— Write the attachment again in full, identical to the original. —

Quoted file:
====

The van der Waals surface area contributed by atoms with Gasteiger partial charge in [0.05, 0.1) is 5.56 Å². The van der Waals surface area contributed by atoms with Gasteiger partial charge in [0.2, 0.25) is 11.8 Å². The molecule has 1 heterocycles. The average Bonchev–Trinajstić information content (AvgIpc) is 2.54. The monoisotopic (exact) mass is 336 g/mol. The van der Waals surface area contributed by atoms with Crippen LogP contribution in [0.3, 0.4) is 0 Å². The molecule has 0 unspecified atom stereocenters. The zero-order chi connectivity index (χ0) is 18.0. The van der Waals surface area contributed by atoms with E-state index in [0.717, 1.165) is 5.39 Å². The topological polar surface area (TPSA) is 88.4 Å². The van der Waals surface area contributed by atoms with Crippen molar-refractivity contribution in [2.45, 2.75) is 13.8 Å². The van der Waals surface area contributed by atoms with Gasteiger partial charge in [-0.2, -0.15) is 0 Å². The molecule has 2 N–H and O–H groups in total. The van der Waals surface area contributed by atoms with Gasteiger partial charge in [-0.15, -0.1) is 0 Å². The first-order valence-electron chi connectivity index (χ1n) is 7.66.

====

The van der Waals surface area contributed by atoms with Gasteiger partial charge in [0.05, 0.1) is 5.56 Å². The van der Waals surface area contributed by atoms with Gasteiger partial charge in [0.2, 0.25) is 11.8 Å². The molecule has 1 heterocycles. The average Bonchev–Trinajstić information content (AvgIpc) is 2.54. The monoisotopic (exact) mass is 336 g/mol. The van der Waals surface area contributed by atoms with Crippen LogP contribution in [0.3, 0.4) is 0 Å². The molecule has 0 unspecified atom stereocenters. The zero-order chi connectivity index (χ0) is 18.0. The van der Waals surface area contributed by atoms with E-state index in [0.717, 1.165) is 5.39 Å². The topological polar surface area (TPSA) is 88.4 Å². The van der Waals surface area contributed by atoms with Crippen molar-refractivity contribution in [2.45, 2.75) is 13.8 Å². The van der Waals surface area contributed by atoms with Gasteiger partial charge in [-0.2, -0.15) is 0 Å². The molecule has 2 N–H and O–H groups in total. The van der Waals surface area contributed by atoms with Gasteiger partial charge in [-0.15, -0.1) is 0 Å². The first-order valence-electron chi connectivity index (χ1n) is 7.66.